What would it take to get Camden County Democrats to act boldly and decisively to protect immigrant communities?
A diverse coalition of activists in Camden County has been working for months trying to get an answer to that question. The coalition includes: Faith in New Jersey, South Jersey Women for Progressive Change*, The Committee for Racial & Economic Equality (CREE) of the Unitarian Universalist Church of Cherry Hill, The New Jersey Unitarian Universalist Faith in Action Group, and Multi-Faith Action for Social Justice. They’ve been working to get a Fair and Welcoming resolution passed and a public statement of support for municipal IDs.
After months of little movement from county freeholders, that activism bubbled over last Thursday into the monthly Camden County Freeholder meeting. Activists tired of being given the runaround in private took the issue public to demand the county take bold and decisive action to protect its immigrant population.
That’s when it got crazy. Freeholder Lou Cappelli expressed confusion, saying the freeholder board hadn’t received any resolution on the issue and that they’d be happy to support one. Except it wasn’t true. Attorney Afia Yunus testified that the Freeholders had not only received the materials, but that the Freeholder lawyer had responded in a written letter, providing vague reasons that the county could not support the initiative rather than working with advocates to solve the problems.
Blue Jersey has received a copy of that letter.
Later, Edward McDonnell questioned whether municipal ID program would help immigrants or immigrants even wanted them. Christine Singh responded with a heartbreaking personal story of her own husband’s detention by ICE, tying that tragedy to the municipal ID issue.
The wider issue has some nuance: Camden County currently doesn’t use its resources in support of ICE officers — an informal policy that activists are asking them to make law — and in the past, the county has supported IDs. But immigration advocates argued that unofficial policies aren’t guarantees, and the lack of public support for municipal IDs from freeholders sends a mixed signal to municipalities considering the policy. The political courage to stand for these policies would be welcome support for immigrant communities living in an especially harsh political climate.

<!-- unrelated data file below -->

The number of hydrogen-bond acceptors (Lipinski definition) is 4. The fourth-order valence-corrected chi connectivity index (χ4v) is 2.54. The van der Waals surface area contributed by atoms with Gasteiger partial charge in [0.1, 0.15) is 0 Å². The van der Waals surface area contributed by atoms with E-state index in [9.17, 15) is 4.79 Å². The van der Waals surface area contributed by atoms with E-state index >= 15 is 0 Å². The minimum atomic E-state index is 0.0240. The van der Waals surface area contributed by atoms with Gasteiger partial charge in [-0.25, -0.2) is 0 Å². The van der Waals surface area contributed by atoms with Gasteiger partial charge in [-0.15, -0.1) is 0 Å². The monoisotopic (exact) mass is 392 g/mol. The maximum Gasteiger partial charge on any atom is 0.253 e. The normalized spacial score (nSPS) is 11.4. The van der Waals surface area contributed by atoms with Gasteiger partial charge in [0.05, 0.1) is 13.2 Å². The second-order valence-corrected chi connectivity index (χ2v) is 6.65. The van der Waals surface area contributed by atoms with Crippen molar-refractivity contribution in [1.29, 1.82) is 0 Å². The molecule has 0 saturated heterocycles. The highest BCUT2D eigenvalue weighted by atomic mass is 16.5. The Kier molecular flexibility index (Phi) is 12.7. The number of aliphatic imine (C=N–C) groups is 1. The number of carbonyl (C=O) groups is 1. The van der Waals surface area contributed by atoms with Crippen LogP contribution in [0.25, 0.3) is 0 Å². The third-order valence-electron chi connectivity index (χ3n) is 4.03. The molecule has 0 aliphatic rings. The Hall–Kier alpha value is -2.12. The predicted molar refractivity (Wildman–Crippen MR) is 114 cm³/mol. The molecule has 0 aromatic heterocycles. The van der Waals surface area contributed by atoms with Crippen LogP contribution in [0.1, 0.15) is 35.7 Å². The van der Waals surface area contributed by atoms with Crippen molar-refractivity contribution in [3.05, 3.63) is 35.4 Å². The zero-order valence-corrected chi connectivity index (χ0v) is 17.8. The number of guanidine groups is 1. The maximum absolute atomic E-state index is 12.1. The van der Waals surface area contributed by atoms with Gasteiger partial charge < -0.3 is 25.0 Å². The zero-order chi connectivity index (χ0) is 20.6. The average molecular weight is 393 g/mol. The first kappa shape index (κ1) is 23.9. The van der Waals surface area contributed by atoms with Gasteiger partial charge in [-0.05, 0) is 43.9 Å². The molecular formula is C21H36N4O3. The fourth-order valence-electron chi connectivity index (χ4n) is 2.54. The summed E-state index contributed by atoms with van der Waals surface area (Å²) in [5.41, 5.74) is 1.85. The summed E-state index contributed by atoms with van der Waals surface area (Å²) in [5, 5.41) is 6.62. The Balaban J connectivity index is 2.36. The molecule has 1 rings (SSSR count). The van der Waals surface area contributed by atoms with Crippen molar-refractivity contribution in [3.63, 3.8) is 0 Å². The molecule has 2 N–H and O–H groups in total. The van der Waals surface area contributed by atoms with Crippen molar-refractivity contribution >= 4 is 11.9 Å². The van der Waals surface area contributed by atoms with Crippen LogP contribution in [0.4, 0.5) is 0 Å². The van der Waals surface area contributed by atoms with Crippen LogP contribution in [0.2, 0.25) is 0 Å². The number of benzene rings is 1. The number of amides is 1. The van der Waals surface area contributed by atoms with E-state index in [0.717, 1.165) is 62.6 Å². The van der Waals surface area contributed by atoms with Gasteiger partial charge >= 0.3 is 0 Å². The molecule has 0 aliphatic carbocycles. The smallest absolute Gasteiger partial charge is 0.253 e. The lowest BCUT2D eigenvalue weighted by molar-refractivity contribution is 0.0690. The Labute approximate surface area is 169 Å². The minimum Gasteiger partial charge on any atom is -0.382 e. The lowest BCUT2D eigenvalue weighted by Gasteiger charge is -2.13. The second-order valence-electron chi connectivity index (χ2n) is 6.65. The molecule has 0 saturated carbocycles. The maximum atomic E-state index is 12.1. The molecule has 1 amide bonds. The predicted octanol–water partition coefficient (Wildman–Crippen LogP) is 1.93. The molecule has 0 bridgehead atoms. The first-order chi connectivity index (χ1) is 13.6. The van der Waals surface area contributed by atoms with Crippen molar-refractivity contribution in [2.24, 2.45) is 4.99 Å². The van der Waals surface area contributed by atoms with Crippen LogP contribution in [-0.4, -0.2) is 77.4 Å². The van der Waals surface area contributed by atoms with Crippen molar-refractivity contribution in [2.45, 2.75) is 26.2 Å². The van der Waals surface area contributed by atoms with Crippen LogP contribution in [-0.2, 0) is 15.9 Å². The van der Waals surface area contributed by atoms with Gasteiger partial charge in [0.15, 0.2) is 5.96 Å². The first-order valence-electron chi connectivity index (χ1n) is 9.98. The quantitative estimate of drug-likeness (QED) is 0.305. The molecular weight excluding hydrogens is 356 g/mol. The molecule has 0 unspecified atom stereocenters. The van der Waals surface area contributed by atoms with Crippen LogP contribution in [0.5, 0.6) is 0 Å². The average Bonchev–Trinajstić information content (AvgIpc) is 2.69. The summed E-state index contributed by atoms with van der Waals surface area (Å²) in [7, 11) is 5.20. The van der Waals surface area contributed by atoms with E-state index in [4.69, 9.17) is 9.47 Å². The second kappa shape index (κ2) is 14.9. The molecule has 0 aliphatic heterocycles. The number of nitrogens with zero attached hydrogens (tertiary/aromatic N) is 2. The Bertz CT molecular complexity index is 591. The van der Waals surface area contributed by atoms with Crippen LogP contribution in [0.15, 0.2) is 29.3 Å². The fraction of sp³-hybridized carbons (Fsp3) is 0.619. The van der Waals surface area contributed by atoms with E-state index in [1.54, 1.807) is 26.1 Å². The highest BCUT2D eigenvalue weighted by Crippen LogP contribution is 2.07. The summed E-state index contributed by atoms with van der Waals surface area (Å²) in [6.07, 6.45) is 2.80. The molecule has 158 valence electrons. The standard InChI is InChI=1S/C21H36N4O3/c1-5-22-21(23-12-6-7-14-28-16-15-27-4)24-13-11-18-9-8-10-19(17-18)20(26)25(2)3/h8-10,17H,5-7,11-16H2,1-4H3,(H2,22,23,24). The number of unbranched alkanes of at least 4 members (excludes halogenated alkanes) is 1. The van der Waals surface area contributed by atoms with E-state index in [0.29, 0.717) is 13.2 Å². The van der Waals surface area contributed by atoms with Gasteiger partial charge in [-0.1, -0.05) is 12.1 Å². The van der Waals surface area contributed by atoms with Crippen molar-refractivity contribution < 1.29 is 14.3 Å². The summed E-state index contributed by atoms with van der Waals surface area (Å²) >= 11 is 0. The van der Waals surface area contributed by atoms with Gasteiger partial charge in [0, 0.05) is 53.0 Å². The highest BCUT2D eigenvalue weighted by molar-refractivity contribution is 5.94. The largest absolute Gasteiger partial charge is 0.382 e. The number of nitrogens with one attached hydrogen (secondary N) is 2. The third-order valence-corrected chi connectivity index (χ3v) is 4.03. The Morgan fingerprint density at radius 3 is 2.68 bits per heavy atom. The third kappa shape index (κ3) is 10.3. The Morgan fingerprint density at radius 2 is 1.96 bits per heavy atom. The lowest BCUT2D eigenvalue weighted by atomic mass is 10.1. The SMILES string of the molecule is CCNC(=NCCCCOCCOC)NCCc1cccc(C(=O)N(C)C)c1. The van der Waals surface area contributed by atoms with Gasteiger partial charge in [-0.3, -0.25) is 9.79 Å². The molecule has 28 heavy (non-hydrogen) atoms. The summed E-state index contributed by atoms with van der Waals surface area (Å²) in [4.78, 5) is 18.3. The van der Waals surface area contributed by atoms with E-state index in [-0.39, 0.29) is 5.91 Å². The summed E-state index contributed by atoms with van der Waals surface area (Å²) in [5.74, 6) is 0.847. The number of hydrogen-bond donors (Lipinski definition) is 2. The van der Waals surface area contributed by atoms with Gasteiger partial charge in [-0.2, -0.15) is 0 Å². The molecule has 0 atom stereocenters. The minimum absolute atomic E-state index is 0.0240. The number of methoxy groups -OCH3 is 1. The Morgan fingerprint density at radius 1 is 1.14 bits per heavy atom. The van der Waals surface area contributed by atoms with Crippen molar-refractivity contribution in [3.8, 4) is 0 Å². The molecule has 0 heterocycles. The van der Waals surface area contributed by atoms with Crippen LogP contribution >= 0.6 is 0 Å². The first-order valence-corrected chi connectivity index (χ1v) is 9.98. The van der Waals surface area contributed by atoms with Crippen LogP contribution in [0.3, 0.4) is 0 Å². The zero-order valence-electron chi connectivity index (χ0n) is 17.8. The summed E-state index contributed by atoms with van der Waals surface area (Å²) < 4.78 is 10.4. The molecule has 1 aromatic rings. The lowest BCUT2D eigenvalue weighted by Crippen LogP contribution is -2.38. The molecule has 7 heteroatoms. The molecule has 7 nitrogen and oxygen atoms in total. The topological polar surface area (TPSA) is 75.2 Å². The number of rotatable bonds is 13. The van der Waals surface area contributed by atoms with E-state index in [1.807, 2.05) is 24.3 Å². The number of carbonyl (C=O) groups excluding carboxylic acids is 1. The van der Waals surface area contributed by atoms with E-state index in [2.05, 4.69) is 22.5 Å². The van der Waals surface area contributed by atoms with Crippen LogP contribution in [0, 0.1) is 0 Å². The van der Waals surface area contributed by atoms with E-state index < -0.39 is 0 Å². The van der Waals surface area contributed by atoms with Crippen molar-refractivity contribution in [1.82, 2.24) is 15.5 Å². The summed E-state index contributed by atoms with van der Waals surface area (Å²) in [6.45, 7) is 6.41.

When the freeholders refused to move forward on these policies, the advocates were forced to take these concerns to a public meeting. The coalition had emailed nearly every freeholder individually. Only one freeholder met with the activists; a meeting that was cordial, but tokenistic. There was no follow-up after the meeting or attempt to address the concerns of the advocates, instead the freeholder’s lawyer responded with a dubiously argued letter explaining why such protections were not possible. There was no subsequent attempt to work with advocates to address these issues.
Most striking in all of this is that Democrats, in the time of Trump, would refuse to engage when a coalition of immigrants and progressives came forward with critical issues to support this vital part of our community, to the point that they felt it necessary to show up en masse to a public meeting after months of attempting to privately work with the freeholders.
The fight to ensure safety and support for our immigrant populations isn’t just with Trump and Republicans. It’s with Democrats like those in Camden County that receive a Fair and Welcoming Resolution from advocates and refuse to work together to ensure the immigrant population has the protection it deserves.
Hopefully the Camden County Freeholders will reconsider these issues. If they do, it will be in part because a coalition of immigrant activists and progressives shined a light on these needs when Freeholders were content to have their lawyer bury them.
The playlist below includes all the testimonies and the responses from the freeholders:
*my wife, Sue Altman, is a board member of South Jersey Women for Progressive Change.